Stephen Strasburg cools off during his 10 strikeout performance
against the Chicago White Sox.
(Photo by Cheryl Nichols/Nats News Network)

"If I need to throw it hard, I throw it hard.  It was a tough play, tough game." -- Ryan Zimmerman, on his throwing error in the 11th inning which led to the game-winning run.

THE RESULT:  With his eighth strikeout of the evening, Stephen Strasburg set a Major League record for most strikeouts by a pitcher in his first three career starts. 

Unfortunately, his teammates couldn't solve a starter with a 5.00-plus ERA as the Washington Nationals suffered a tough 2-1 loss to the Chicago White Sox before 40,325 -- including the President of the United States, who stopped by to support his home town Sox.

The loss drops the Nats to 31-37, six games below .500, the low mark of the season.

Strasburg finished with 10 whiffs, giving the 21-year old 32 Ks in three starts in 19 1/3 innings, surpassing J.R. Richard's 29 in 1971.

But the strikeouts wouldn't matter to the end result, and Strasburg was circumspect after the game.

(Photo by Cheryl Nichols/Nats News Network)

"It's never going to be a goal of mine. My goal is to go out there and help the team win. It's all about wins and losses at this level. You can go out there and strike everybody out, but at the end of the day, if you don't keep your team within striking distance, then what does that all matter?"

The big right-hander did keep his team in the game, limiting the Sox to just one run on four hits.  He once again did not walk a batter in his seven innings.  He threw 85 pitches, 59 for strikes and seemed to rely on his change-up much more tonight than his previous two starts.

Perhaps the only disappointment surrounding his performance was that he was not allowed to come out to start the eighth inning.

"We'll get to the point where we don't hold him back after six, seven innings," Washington manager Jim Riggleman said. "But right now that's not where we're at with him."

Chicago scratched out their only run off Strasburg in the first inning.  Juan Pierre led off with a routine ground ball to first baseman Adam Dunn.  But Strasburg hesitated just a second covering first, and the speedy Pierre beat him to the bag.

"Didn't get over there in time in the first inning, probably should have been an out there," Strasburg told the throng of reporters after the game at his press conference.

The next batter, wizened Omar Vizquel, blooped a double over Dunn's head down the right field line, putting runners at second and third before everyone had settled into their seats.  A ground out to first by Alex Rios drove the run in, then Strasburg struck out the next two batters to end the frame.

The Ks piled up inning after inning for Strasburg, who mowed the White Sox down after that, putting up zeroes for the next six innings.

White Sox starter Gavin Floyd was up to the task though.  He struck out half of what Strasburg did, but was just effective against the Nats batters.  He gave up just four hits and a walk, and only a double to left center by Adam Dunn--driving home Ryan Zimmerman in the eighth--kept the Nationals from being shut out.

Chicago scored the winning run off Drew Storen (L, 2-1, 1.46) in the 11th inning, giving the rookie reliever his first loss. With two outs and a runner at third, Rios hit a smash to third base that Zimmerman layed out for, making a tremendous stop.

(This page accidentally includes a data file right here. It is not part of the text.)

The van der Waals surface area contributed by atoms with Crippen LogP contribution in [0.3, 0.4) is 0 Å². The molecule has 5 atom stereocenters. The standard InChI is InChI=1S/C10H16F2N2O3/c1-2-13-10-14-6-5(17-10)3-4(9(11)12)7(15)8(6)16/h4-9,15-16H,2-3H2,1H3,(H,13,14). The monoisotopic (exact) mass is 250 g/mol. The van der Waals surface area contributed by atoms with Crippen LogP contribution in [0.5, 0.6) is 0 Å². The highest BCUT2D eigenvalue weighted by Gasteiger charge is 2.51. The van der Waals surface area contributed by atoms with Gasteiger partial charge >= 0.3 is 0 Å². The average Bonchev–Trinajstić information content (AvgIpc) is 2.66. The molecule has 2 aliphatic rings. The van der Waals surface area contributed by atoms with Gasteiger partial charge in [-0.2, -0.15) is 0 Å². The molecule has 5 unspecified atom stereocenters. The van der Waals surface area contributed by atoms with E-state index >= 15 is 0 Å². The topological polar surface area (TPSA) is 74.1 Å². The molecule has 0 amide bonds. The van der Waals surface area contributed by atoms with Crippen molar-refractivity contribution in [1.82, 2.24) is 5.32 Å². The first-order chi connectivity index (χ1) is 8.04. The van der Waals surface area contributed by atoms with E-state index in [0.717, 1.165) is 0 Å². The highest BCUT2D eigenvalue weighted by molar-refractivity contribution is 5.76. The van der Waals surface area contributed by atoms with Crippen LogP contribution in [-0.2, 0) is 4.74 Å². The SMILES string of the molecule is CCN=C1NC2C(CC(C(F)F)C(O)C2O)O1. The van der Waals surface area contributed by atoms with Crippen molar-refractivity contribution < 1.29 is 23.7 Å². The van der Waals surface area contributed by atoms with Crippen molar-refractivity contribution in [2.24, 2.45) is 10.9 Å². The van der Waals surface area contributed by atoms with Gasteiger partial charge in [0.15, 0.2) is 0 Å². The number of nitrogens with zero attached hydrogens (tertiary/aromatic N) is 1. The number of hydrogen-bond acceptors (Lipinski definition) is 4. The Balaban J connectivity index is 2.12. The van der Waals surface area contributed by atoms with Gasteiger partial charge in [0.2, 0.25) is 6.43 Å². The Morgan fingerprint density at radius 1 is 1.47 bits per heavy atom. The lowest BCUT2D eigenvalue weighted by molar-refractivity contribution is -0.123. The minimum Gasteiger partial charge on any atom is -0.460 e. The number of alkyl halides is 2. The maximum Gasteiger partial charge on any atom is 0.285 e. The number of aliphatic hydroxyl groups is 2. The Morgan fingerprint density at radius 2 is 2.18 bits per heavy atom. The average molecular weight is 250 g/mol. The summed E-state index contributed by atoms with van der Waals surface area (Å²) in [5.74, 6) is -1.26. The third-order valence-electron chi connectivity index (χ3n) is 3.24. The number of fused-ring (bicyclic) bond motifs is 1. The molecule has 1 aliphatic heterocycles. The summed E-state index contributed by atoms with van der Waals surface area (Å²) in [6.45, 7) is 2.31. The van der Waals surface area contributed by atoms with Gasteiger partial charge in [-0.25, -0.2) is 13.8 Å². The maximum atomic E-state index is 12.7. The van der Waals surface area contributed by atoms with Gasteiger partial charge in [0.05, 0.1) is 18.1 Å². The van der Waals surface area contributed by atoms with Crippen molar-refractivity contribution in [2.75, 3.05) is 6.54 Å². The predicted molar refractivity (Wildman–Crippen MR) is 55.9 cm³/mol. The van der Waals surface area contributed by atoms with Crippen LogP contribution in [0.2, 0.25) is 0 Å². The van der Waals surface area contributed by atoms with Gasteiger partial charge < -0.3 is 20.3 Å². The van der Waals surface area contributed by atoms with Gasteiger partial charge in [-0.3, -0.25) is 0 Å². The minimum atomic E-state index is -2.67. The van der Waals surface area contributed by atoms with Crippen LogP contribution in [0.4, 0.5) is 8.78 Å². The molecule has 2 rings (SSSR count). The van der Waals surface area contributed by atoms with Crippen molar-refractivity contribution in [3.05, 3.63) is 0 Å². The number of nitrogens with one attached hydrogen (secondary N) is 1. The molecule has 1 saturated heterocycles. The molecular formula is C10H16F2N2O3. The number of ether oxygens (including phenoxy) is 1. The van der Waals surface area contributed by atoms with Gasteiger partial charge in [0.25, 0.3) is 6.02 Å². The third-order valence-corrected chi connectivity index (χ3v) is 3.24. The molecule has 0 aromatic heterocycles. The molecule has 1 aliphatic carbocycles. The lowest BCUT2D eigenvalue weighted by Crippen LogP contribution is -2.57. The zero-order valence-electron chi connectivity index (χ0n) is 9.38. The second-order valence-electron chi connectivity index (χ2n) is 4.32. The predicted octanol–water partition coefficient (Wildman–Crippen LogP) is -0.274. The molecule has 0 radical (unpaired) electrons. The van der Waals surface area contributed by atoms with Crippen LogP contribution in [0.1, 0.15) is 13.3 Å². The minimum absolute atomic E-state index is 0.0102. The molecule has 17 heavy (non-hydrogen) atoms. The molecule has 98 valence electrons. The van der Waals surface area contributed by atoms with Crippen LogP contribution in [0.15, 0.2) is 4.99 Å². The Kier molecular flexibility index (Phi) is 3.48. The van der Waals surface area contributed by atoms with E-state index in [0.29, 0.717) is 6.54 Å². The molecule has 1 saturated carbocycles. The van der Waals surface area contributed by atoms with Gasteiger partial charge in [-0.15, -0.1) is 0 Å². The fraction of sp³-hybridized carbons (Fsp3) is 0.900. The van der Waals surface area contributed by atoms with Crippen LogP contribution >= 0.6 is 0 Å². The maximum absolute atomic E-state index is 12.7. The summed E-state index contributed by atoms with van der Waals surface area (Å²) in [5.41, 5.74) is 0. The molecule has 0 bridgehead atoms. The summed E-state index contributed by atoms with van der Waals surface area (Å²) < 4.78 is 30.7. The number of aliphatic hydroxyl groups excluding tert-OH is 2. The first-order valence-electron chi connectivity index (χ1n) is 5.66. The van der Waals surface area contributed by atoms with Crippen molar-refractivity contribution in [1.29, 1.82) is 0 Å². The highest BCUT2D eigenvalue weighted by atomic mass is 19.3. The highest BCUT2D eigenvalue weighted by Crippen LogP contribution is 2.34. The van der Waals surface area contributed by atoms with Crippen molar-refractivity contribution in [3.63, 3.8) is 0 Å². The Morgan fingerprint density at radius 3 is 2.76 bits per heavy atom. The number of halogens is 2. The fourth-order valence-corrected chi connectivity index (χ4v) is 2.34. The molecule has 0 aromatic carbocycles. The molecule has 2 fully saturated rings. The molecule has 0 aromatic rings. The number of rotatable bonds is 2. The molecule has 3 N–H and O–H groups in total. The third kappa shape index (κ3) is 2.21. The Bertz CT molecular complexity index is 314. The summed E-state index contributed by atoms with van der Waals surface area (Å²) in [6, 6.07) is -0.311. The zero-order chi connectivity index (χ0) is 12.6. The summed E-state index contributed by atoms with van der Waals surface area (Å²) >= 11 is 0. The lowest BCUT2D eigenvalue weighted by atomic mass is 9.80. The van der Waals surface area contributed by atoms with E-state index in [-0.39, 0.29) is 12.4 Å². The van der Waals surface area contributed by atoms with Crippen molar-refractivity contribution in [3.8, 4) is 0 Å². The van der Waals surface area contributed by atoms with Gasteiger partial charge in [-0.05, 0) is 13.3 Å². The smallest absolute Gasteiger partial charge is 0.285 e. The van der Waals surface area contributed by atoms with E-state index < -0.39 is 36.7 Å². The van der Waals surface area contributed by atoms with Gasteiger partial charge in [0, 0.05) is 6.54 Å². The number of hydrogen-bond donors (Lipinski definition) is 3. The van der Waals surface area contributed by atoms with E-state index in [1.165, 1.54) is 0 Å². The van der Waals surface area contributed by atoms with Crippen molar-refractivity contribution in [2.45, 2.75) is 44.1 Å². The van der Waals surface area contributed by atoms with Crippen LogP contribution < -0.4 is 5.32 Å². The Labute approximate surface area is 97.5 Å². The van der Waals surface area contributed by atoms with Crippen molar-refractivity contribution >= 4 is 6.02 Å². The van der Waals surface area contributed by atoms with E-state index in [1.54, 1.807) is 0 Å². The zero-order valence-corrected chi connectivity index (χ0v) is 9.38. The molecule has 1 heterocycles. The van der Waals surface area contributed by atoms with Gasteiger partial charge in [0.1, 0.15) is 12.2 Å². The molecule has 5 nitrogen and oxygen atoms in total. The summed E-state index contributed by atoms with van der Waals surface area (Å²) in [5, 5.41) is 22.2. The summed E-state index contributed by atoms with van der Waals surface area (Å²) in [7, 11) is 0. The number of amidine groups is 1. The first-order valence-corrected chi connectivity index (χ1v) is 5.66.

Ivan Rodriguez consoles Drew Storen after eventual winning run scored in 11th inning.
Photo by Cheryl Nichols/Nats News Network)

A good throw would have ended the inning, but Zimmerman threw high, and Dunn could not come up with it.  Rios was safe on the infield hit, and Mark Kotsay trotted home with the difference-maker.

THE GOOD:  Obviously, St. Stephen was story for the Nats tonight.  He was just as dominant as he was in his first start against Pittsburgh.  Vizquel's bloop was the only extra base hit against him, and he generated seven ground outs against four fly outs.

He retired 15 batters in a row at one point and lowered his ERA to 1.86.

THE BAD:  It's was a tough play all around, but Dunn has to come down with Zimmerman's throw in the 11th inning.  It was a high throw, but it ticked off the 6'6" first baseman's mitt as then caromed toward the photographer's box.  It's a play a Major League first baseman has to make in the late innings.

THE UGLY:  The offense.  It's just no good right now, and tonight was the worst.  You've got your ace on the hill, throwing BBs past the other team, and all they could muster was five hits off Gavin Floyd (5.20 ERA AFTER the game) and three relievers? 

The Nats only drew two walks and ground into two double plays.

In their four-game losing streak, the Nationals have struck out 40 times and walked just five times, two of those intentional.

NEXT GAME:  Saturday at 4:10 pm, J.D. Martin (0-2, 4.19) will try to halt the Nats losing streak at four against Jake Peavy (5-5, 5.62), who had his start pushed back a day due to a stiff shoulder.

NOTES:  Washington RHP Jordan Zimmermann (elbow surgery) threw a 35-pitch simulated game Friday and hopes to begin a minor league rehab assignment soon.

Jason Marquis (elbow chips) played catch in the outfield before the game, but has not started to throw from the mound as of yet.

Jordan Zimmermann, on the D.L. after reconstructive elbow surgery, watched from the dugout for the first time this season.  (Photo by Cheryl Nichols/Nats News Network)